Mountain bike maker Niner filed for Chapter 11 bankruptcy Nov. 27.
The Fort Collins manufacturer – whose name references the larger 29-inch tires that became its signature feature – listed assets of $9.8 million and liabilities of $7.9 million.
Owner Chris Sugai said the pre-packaged bankruptcy is a tool to sell the company to Denver-based private equity firm Columbia Basin Partners.
“They are a group of passionate cyclists … they were fans of the company long before we ever met,” Sugai said. “In order to continue to grow, we needed a large capital investment.”
Columbia Basin Partners declined to comment.
With fresh investment, Niner wants to: “Hire the engineers and product managers necessary to design bikes for women, to begin offering kid’s models, to create electric mountain bikes, and continue to increase models,” filings say.
The bike maker had been trying to find a buyer since January, when it hired Denver investment bank W.G. Nielsen & Co. to market the company to 200 investment firms, according to bankruptcy filings.
Columbia Basin could face competition as it looks to acquire Niner – the bankruptcy petition triggers a process in which other parties could also bid on the company. Competing bids are due Jan. 10, according to filings.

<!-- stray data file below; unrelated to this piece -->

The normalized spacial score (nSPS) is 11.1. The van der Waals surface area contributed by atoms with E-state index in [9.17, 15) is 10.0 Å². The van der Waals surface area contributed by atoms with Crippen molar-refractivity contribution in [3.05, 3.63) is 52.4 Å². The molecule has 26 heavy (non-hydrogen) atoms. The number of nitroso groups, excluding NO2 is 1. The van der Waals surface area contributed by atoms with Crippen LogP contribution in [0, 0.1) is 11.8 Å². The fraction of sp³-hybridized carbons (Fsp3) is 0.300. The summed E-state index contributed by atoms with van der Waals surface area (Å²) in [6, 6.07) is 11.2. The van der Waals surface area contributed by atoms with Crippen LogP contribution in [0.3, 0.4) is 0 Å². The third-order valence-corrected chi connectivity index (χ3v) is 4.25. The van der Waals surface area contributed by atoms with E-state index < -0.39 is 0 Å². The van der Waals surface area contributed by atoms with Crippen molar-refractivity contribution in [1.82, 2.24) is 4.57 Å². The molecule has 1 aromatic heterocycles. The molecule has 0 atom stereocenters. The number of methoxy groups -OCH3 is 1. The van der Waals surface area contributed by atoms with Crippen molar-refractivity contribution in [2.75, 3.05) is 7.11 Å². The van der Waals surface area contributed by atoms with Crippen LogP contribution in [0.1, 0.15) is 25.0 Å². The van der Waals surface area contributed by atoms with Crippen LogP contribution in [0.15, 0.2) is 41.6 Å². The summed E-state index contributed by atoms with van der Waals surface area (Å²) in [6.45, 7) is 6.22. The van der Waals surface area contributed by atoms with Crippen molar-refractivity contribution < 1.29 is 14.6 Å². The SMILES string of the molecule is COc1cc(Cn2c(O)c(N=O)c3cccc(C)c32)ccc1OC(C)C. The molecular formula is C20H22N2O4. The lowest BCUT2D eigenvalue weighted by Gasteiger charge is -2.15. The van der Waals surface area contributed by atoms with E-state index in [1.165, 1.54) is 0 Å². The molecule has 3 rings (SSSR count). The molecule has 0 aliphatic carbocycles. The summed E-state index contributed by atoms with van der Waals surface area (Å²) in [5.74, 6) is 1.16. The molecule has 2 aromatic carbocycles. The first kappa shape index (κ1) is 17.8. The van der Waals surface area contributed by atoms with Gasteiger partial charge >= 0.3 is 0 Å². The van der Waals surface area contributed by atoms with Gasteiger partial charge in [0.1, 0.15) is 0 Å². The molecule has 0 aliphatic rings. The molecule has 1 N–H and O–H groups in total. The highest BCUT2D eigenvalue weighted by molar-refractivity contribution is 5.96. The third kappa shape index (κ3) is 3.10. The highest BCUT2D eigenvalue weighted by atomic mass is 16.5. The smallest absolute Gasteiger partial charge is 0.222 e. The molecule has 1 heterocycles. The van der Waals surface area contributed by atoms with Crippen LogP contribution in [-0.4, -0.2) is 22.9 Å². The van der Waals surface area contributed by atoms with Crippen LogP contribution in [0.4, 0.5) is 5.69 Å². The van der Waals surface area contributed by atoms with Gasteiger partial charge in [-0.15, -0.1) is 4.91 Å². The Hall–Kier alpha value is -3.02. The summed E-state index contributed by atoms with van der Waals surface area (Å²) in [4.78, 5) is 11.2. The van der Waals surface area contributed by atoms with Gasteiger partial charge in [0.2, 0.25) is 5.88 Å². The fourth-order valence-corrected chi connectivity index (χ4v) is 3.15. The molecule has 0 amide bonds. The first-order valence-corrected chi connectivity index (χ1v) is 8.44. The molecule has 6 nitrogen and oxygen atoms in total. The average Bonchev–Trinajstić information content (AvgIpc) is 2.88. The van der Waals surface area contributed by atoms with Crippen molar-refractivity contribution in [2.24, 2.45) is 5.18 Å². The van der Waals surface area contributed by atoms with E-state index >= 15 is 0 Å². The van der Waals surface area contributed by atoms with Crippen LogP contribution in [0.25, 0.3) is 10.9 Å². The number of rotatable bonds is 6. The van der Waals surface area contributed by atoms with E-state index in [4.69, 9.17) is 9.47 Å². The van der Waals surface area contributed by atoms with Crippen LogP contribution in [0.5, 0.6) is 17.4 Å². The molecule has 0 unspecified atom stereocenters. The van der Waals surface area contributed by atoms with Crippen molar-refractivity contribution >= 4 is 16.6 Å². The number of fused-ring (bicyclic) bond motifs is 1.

Niner’s revenue in 2016 was $15 million. The company has more than $3.4 million in bikes and bike parts inventory, filings show.
The sale price needs to be higher than the $2.75 million owed to secured creditor PMC, according to filings.
James Markus with Markus Williams Young & Zimmermann LLC is representing Niner in the bankruptcy. Markus declined to comment.
Sugai founded the company in 2005 in California after ditching his window-tinting business to following a passion for mountain biking. Niner manufactures mountain bikes, cyclocross and gravel bikes, selling them to 400 shops nationwide and to distributors in 35 other countries.
It operates out of a 39,000-square-foot facility in Fort Collins at 2330 E. Prospect Road. The rent there is $27,000 per month. Sugai said Niner has 27 local employees and a dozen sales representatives. It has manufacturers in Vietnam and Taiwan.
Earlier this year, the company released two gravel bike models, which Sugai saw as a growing activity among cyclists.
According to court documents, Niner has struggled to pay debts and interest despite a “cult following” among mountain bikers. It wants to sell its assets by the end of January 2018, filings say.
According to court documents, Sugai owns 68 percent of Niner’s equity.
“We are looking to basically double the company in the next three years,” Sugai said. “We want to continue to develop more bikes that we have on the drawing board. That does take more investment to get launched.”